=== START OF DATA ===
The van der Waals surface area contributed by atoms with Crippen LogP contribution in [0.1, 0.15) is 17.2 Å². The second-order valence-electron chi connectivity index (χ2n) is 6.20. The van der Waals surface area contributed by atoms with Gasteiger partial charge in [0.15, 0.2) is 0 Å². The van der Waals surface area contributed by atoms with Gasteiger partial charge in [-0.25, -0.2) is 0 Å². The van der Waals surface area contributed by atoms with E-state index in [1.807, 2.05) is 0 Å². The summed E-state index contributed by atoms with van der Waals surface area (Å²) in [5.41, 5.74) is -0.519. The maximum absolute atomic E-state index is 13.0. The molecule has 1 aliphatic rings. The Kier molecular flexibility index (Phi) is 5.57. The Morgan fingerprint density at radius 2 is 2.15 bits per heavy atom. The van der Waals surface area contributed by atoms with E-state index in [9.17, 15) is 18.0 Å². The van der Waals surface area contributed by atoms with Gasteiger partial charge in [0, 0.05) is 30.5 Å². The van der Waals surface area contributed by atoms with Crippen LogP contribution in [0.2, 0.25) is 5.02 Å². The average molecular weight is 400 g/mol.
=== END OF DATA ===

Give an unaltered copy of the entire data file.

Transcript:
The van der Waals surface area contributed by atoms with Crippen LogP contribution in [0.1, 0.15) is 17.2 Å². The second-order valence-electron chi connectivity index (χ2n) is 6.20. The van der Waals surface area contributed by atoms with Gasteiger partial charge in [0.15, 0.2) is 0 Å². The van der Waals surface area contributed by atoms with Gasteiger partial charge in [-0.25, -0.2) is 0 Å². The van der Waals surface area contributed by atoms with E-state index in [1.807, 2.05) is 0 Å². The summed E-state index contributed by atoms with van der Waals surface area (Å²) in [5.41, 5.74) is -0.519. The maximum absolute atomic E-state index is 13.0. The molecule has 1 aliphatic rings. The Kier molecular flexibility index (Phi) is 5.57. The Morgan fingerprint density at radius 2 is 2.15 bits per heavy atom. The van der Waals surface area contributed by atoms with E-state index in [9.17, 15) is 18.0 Å². The van der Waals surface area contributed by atoms with Gasteiger partial charge in [0, 0.05) is 30.5 Å². The van der Waals surface area contributed by atoms with Crippen LogP contribution in [0.2, 0.25) is 5.02 Å². The average molecular weight is 400 g/mol.